Saturday, January 11, 2014

The economic impact of paid parental leave

How many ways is this economic impact study flawed?

new study on Connecticut’s paid sick-leave law concluded that the measure had little economic impact on employers in the state.
The preliminary report, released Monday by the  Center for Economic and Policy Research in Washington, D.C.,  surveyed 251 employers since Connecticut’s law — passed in 2011 as the first of its kind in the U.S. — went in to effect in 2012.
I think this was the hope of the organization, as little economic impact means they can say: "it doesn't hurt firms, but helps families, so we should pass this law."

Why do I put no faith in this paper? let me count the ways ...

1. A quck google search shows this is a left-leaning think tank that would advocate for this policy without any numbers.  They support higher minimum wages, and have a picture with the name "sprawlmart" on their webpage.  They aren't objective.

2. A survey?  So many problems ...
-- They may or may not have talked to the person in charge
-- The person they spoke with may have tried to guess at what the caller wanted to hear and then responded accordingly.  There are hundreds of articles on how responses to surveys are biased.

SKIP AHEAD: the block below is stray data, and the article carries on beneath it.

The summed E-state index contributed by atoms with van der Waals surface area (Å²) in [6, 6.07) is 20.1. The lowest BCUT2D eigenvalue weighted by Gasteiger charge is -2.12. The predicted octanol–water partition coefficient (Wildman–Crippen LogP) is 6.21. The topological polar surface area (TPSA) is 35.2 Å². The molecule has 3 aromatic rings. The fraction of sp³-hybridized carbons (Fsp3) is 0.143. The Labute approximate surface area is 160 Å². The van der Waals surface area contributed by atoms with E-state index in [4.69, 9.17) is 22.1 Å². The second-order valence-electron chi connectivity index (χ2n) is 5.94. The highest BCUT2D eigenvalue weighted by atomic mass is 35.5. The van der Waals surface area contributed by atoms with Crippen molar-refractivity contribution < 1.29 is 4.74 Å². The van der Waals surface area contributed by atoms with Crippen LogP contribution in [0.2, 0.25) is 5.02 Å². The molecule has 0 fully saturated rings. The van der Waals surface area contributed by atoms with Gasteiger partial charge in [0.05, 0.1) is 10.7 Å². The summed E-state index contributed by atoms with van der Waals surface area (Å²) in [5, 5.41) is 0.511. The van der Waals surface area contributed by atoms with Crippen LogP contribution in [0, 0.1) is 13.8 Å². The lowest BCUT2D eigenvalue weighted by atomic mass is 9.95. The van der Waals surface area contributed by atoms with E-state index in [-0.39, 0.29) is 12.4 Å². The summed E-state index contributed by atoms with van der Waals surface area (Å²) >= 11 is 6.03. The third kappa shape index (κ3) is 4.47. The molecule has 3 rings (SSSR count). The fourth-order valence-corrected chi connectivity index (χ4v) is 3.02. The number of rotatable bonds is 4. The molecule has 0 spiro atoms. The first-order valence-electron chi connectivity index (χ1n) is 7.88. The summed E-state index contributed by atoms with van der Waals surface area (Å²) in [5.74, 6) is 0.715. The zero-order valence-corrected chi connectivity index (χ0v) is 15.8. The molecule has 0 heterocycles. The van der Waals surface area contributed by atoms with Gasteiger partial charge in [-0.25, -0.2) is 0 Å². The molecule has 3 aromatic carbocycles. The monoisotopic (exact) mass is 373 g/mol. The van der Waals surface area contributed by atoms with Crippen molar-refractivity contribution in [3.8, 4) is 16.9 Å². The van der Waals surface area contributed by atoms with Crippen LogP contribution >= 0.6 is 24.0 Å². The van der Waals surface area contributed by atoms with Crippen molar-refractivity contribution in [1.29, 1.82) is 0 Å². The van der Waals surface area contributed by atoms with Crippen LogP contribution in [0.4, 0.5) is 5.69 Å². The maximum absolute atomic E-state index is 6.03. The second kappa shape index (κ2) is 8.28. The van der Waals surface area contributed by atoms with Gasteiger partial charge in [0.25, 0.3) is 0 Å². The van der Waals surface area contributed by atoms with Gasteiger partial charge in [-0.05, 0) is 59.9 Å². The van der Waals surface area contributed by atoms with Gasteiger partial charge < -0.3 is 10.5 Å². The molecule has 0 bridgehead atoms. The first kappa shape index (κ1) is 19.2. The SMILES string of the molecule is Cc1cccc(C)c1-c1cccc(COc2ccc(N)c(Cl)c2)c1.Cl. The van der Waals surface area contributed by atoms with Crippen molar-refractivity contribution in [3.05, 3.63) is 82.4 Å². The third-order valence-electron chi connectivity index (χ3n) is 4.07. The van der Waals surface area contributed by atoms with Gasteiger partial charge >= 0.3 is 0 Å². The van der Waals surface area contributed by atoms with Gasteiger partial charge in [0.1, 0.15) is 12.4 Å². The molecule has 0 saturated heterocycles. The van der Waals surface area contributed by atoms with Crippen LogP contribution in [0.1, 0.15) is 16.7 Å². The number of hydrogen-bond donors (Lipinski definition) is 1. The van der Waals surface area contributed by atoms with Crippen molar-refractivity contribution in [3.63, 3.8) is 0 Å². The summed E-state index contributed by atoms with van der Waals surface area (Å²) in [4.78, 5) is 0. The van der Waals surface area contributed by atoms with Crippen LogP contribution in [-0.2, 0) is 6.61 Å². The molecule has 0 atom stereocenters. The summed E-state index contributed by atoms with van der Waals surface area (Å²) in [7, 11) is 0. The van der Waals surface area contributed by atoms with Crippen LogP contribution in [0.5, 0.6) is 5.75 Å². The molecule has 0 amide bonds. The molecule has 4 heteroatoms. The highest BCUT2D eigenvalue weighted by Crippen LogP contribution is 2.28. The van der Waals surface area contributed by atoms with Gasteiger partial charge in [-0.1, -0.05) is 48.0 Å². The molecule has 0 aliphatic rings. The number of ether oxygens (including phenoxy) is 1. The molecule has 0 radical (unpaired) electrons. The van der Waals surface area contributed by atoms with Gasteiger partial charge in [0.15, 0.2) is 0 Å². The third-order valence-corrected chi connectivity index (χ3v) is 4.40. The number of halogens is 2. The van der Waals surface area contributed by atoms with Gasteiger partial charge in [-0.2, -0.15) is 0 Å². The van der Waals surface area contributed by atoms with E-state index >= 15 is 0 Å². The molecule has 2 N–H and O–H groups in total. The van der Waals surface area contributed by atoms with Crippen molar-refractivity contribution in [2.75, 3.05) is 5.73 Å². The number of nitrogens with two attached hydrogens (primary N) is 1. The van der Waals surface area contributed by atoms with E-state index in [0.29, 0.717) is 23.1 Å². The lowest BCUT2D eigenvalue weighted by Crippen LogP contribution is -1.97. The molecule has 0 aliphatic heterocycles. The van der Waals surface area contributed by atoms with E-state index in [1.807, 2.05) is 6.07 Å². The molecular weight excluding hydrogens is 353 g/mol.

-- Given we know this institutes biases, were the data collected by an independent organization?  Or, at least double-keyed?  (Or the phone calls recorded?)  How do we know this isn't just made up?

3. You can't accept a null hypothesis.  Statistically, you start out with the assumption of no difference and look for enough evidence to reject that assumption.  This isn't a statistical analysis, but an exercise in hand-waving analysis.

The biggest economic effect isn't discussed.   It will be that firms will be more hesitant to hire somebody if there's a reasonable probability they'll be forced to pay them sick leave.  That will push the demand, and wages, down for these workers.  Further, I don't think many firms will admit this.

You can ignore the laws of demand and supply, but it doesn't mean they go away.

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